Origins of empathy

Discussions regarding the nature of social experience are typically motivated by the question of access: given that we can directly perceive the other’s body, how can we grasp the other’s mind? Despite the overt Cartesian tone, many of the current proposals consider this to be the central question to be addressed within the debate. Thus, many consider a successful account of social cognition to be capable of explaining how we bridge the gap between the perceived body and the mind of the other. I will challenge this seemingly obvious approach and argue that it arises from the basis of certain fundamental ambiguities in our interpretation of embodiment. 

My project investigates the role of embodiment in empathy from three perspectives. On the one hand, I will combine available resources in developmental psychology, psychiatry, and psychoanalysis with the phenomenological account, in order to discuss the central questions relating to self-other differentiation. On the other hand, I will scrutinize the experiential status and role of the other’s body in empathy by focusing upon bodily expressivity and challenging the predominant metaphor of “mindreading”. Thirdly, I will analyze the structural limitations of our experience of others by investigating the role of one’s own body in empathy.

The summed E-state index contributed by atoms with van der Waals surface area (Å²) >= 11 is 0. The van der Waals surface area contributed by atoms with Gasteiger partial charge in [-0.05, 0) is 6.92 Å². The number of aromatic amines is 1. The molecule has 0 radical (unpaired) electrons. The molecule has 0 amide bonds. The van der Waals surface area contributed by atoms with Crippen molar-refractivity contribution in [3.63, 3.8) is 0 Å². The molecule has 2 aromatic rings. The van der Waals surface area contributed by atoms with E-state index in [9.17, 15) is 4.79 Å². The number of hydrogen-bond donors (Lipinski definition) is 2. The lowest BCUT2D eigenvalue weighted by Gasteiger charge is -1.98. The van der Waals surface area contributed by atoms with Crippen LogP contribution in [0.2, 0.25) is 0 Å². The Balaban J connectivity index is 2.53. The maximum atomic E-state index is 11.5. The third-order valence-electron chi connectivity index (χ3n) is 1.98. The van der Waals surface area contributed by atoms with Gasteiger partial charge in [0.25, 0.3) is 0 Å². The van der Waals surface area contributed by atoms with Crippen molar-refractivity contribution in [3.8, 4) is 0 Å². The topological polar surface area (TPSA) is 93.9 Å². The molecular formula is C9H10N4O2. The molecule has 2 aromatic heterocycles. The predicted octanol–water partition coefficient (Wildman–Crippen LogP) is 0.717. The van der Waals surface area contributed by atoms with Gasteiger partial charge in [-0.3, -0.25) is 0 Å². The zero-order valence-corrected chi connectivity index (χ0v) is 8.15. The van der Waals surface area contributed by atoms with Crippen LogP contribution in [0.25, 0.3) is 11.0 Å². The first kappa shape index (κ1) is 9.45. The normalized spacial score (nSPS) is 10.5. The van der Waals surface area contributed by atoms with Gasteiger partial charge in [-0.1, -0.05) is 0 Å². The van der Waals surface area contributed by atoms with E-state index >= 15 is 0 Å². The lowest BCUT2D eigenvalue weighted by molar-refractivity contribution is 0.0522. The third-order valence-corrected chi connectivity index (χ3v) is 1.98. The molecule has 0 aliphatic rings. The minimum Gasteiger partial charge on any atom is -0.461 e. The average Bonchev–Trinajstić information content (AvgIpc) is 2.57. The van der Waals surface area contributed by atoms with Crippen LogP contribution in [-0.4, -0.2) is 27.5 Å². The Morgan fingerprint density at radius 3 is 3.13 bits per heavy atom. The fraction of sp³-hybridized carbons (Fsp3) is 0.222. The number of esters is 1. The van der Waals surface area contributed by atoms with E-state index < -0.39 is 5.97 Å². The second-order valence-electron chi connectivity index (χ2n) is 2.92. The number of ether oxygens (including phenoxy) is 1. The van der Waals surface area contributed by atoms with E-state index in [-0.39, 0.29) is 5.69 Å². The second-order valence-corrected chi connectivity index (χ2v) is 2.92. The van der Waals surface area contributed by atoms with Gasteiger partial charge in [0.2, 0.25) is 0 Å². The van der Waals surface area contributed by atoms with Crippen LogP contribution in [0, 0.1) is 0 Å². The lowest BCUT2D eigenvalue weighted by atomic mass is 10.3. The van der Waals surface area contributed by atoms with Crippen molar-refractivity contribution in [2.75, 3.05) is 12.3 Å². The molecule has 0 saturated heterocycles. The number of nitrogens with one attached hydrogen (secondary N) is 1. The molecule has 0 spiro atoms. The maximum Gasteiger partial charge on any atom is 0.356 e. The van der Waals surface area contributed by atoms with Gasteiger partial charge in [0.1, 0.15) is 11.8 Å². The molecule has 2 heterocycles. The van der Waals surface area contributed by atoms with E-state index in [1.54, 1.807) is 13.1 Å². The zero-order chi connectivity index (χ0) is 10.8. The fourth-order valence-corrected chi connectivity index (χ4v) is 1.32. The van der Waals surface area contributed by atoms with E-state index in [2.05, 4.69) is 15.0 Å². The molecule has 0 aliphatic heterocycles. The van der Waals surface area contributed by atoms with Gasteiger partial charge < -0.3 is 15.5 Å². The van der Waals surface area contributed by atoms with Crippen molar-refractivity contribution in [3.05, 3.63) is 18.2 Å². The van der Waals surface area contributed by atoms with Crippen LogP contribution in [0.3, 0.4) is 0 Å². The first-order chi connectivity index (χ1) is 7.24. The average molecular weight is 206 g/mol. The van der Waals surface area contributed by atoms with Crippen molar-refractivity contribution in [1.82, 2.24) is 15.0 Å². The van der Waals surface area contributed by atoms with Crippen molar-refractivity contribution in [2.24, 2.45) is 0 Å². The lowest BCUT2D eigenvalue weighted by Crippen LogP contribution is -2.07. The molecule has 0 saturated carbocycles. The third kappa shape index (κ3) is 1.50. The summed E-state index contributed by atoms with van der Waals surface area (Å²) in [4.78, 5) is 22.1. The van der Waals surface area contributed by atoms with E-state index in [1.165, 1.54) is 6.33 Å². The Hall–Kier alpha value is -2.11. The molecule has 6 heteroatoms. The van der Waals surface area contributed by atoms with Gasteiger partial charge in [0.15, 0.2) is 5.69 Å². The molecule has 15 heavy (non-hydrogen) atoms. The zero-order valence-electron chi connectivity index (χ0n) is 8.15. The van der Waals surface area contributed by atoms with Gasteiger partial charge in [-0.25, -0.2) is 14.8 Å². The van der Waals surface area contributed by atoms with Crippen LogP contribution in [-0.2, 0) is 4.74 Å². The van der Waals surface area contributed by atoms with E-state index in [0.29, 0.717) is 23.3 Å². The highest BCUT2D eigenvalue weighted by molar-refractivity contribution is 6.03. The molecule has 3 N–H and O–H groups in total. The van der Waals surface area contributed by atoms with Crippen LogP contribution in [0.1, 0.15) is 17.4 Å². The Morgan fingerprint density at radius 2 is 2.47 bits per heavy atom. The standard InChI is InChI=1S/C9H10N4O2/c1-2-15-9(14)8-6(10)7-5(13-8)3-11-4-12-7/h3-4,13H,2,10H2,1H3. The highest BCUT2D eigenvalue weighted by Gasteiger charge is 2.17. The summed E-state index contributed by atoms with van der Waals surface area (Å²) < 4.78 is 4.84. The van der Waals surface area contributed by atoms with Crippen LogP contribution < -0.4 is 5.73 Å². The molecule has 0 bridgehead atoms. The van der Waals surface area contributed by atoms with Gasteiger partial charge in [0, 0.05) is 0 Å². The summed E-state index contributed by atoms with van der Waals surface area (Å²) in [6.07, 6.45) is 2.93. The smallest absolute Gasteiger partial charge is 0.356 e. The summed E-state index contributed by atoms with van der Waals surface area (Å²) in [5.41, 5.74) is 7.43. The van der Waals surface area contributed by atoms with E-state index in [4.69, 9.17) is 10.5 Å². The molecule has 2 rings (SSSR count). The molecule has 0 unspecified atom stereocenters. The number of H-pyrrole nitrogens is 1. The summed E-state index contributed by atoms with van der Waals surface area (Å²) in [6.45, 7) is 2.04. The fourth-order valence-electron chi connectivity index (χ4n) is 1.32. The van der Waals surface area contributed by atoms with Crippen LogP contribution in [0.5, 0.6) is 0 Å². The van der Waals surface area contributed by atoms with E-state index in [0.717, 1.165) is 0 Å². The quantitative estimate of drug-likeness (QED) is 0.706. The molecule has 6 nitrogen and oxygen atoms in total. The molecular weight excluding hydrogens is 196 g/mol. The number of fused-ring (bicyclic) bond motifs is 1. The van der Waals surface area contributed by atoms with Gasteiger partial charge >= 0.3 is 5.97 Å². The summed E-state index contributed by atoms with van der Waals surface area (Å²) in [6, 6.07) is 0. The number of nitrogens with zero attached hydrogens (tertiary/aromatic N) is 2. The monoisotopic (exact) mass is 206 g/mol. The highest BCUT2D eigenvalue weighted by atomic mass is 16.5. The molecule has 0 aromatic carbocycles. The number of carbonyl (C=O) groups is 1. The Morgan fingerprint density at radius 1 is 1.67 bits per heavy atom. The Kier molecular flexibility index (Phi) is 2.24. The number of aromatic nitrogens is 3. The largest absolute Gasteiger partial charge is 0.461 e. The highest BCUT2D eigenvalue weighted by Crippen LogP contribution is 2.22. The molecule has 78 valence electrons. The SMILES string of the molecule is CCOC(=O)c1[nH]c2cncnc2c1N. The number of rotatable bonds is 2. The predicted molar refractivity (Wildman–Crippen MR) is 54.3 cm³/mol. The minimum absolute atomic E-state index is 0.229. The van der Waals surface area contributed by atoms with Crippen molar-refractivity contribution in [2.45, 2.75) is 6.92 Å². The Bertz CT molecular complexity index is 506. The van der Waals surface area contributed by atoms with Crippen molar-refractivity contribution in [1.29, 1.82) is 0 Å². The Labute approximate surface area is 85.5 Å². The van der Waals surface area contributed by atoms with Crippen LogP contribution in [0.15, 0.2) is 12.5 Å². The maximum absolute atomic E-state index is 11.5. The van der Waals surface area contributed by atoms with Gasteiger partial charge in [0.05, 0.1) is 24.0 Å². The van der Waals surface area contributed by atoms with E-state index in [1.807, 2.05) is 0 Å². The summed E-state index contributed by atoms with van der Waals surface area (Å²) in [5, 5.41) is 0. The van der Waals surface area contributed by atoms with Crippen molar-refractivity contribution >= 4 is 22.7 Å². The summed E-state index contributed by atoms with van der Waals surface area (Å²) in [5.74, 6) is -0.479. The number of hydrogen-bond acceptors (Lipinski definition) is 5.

In adopting this strategy, I will tackle one of the main problems of the phenomenological account: the problem of reconciling the other’s direct perceivability with the other’s subjectivity. This dilemma may be illustrated as follows: increasingly equating the psychological life of the other with their directly perceivable body, the closer one stands in relation to behaviorism, conversely, attempts to avoid behaviorism through emphasizing the subjectivity of consciousness, the farther one seems to drift from the claim of direct access. In response to this dilemma, the driving hypothesis of my project is that the direct perceivability of the other’s mind and the subjectivity of the other’s mind can be reconciled by a detailed inquiry into the concept of embodiment. 

Contact

For further information please contact:

Joona Taipale
Post-Doctoral Research Fellow
Center for Subjectivity Research, Copenhagen University
Njalsgade 140-142, Building 25, 5th floor
2300 København S
Phone: +45 353-28682
E-mail: taipale@hum.ku.dk
Webpage: http://cfs.ku.dk/staff/?id=440092&vis=medarbejder